Dear Mr Dowd,
I’ve just been advised that you recently asked the prime minister a question about the scandal of the reduced UK government pensions paid to people like me. I am 80 years old and live in Canada. I don’t have an accurate calculation but I think a reasonable rough estimate would show that I currently get only half of what I would get if I lived in the UK. The reduction over the years has almost certainly cost me more than $10,000.
Thank you for your interest and support in raising this issue.
I think it is worth raising with the government some points that may help to bring home to them how illogical their position is.
While it is purely hypothetical and illustrative, the government might consider how they would deal with the situation if I decided to return to spend my remaining days in the UK. What government subsidized housing would be available to me? What free health care, dental care or home care might I be eligible for? If, nearer the end of my days, I need full time elder care, what will be provided? If in the meantime I cannot afford to adequately feed and clothe myself, what then?
I find it hard to imagine that the incremental cost to the UK would be less than the cost of updating my pension,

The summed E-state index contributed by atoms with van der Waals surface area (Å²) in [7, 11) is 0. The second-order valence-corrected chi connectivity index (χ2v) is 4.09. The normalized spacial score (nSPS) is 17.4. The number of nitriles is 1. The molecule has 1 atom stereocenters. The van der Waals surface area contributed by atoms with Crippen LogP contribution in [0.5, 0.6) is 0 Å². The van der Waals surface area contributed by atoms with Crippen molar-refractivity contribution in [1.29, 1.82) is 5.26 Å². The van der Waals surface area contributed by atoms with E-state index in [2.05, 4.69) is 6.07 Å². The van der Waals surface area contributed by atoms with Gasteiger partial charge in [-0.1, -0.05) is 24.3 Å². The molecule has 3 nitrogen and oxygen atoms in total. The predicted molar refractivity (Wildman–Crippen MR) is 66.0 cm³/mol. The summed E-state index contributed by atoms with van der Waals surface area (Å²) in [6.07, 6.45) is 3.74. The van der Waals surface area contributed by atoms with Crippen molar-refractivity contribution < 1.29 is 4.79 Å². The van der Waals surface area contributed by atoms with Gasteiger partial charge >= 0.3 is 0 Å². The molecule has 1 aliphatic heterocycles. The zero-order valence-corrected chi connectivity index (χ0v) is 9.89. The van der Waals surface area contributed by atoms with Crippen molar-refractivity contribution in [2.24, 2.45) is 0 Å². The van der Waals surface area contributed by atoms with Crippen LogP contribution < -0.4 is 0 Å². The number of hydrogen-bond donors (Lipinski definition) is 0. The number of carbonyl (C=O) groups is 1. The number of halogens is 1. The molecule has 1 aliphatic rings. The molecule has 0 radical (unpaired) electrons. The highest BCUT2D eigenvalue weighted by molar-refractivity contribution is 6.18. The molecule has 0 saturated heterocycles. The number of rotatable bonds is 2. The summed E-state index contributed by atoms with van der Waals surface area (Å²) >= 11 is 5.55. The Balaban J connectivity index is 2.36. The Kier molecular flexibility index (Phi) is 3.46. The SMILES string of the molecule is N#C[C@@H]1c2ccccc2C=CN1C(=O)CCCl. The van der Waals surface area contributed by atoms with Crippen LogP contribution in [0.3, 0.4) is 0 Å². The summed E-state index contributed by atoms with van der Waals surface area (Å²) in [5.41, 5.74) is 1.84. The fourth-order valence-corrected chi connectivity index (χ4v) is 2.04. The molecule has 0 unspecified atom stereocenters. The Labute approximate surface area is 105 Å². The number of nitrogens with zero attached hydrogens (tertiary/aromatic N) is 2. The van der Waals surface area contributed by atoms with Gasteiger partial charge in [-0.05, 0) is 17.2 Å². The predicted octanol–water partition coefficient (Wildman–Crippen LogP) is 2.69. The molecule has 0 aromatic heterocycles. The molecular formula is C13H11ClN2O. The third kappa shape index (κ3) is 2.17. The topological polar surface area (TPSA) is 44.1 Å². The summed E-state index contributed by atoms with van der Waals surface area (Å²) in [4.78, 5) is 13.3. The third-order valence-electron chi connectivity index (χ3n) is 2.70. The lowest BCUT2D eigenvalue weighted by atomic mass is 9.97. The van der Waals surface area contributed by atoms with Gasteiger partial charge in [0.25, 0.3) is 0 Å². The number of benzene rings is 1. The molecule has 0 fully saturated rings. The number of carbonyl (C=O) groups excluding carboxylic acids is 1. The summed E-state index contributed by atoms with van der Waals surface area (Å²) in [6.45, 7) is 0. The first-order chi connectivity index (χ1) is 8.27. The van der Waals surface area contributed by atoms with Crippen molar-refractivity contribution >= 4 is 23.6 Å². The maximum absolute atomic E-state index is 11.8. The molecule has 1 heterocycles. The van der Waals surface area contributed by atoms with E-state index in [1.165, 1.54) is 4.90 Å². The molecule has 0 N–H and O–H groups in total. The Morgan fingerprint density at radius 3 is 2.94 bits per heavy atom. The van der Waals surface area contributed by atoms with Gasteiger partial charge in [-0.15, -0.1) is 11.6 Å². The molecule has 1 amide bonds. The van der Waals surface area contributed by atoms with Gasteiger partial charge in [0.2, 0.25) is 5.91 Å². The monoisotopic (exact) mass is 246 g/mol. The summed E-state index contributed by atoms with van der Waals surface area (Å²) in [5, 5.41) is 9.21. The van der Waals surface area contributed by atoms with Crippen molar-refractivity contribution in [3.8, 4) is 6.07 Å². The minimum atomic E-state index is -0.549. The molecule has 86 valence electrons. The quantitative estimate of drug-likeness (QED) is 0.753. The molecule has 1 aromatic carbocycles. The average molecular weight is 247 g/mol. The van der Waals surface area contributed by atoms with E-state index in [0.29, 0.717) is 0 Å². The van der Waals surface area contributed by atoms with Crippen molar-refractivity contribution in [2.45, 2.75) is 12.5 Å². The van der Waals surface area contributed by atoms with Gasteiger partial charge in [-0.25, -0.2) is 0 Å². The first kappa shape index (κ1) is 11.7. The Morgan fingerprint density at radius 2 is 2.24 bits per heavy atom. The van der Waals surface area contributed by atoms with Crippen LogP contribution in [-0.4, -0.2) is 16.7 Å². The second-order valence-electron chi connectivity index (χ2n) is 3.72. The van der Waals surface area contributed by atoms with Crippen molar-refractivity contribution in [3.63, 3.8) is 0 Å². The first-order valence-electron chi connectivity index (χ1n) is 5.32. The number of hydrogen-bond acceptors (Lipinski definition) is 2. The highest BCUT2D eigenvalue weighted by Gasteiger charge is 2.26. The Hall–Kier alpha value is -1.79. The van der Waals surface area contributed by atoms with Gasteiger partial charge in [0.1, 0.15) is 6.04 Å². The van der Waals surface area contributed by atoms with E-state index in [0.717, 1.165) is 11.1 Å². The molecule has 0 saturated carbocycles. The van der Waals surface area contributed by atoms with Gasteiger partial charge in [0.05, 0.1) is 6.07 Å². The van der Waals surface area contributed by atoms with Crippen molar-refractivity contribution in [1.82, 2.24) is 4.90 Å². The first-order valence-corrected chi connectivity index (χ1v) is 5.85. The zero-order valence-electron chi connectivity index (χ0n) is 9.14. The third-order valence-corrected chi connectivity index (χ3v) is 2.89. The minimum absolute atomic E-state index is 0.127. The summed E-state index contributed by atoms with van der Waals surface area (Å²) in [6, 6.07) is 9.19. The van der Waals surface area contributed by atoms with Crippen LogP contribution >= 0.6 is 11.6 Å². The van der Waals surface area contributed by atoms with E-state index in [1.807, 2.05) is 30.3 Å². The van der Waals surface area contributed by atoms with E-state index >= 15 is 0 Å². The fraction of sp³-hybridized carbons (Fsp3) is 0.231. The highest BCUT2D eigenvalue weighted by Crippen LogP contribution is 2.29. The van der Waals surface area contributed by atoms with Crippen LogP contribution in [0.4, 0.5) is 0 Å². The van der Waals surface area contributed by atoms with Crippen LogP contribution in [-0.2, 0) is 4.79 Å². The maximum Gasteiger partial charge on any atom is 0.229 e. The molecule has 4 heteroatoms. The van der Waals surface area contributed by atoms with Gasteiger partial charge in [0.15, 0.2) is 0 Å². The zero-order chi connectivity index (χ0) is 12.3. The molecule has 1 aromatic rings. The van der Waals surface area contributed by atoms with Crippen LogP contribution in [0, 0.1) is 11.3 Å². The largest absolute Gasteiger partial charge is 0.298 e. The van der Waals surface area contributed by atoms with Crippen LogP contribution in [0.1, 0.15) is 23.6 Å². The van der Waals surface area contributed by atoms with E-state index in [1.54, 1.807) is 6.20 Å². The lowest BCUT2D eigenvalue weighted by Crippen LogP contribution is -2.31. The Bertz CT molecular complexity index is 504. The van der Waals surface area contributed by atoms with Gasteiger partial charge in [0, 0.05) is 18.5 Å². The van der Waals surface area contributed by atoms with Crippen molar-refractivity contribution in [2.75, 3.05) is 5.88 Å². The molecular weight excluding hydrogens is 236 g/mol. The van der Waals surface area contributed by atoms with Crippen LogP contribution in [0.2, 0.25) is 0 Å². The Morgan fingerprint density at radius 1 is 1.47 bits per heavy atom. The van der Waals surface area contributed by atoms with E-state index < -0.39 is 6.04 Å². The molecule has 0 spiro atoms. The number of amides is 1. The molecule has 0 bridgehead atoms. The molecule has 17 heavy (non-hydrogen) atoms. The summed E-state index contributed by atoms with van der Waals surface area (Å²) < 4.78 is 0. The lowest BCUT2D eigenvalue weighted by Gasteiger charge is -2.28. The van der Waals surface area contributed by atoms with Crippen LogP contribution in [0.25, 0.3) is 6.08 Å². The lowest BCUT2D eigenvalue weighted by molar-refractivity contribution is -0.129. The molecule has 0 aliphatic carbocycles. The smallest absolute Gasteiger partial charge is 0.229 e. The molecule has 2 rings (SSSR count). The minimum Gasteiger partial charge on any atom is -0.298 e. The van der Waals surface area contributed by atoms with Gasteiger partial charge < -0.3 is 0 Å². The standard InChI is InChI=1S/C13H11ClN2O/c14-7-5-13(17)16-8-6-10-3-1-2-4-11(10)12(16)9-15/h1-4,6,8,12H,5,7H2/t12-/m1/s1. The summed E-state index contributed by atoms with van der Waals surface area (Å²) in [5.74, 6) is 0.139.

Keep up the good work.
Dear Mr Weston,
Thanks for your email and the points you raise which are well made. Interestingly, a similar scenario happened in relation to war widows pensions. Before 1972 war widows received less pension than post 1972 war widows. This was resolved around 1986 when parity was, for all intents, restored. My grandmother received the uplift was she was 102 years old, as did my mother aged 73 years! So there is hope yet!
Take care and best regards,
Dear Mr Dowd,
Thank you for your very prompt response. I suppose it is too much to hope that the government will not just correct the situation going forward but will also compensate pensioners for the unfair reductions that were made in the past?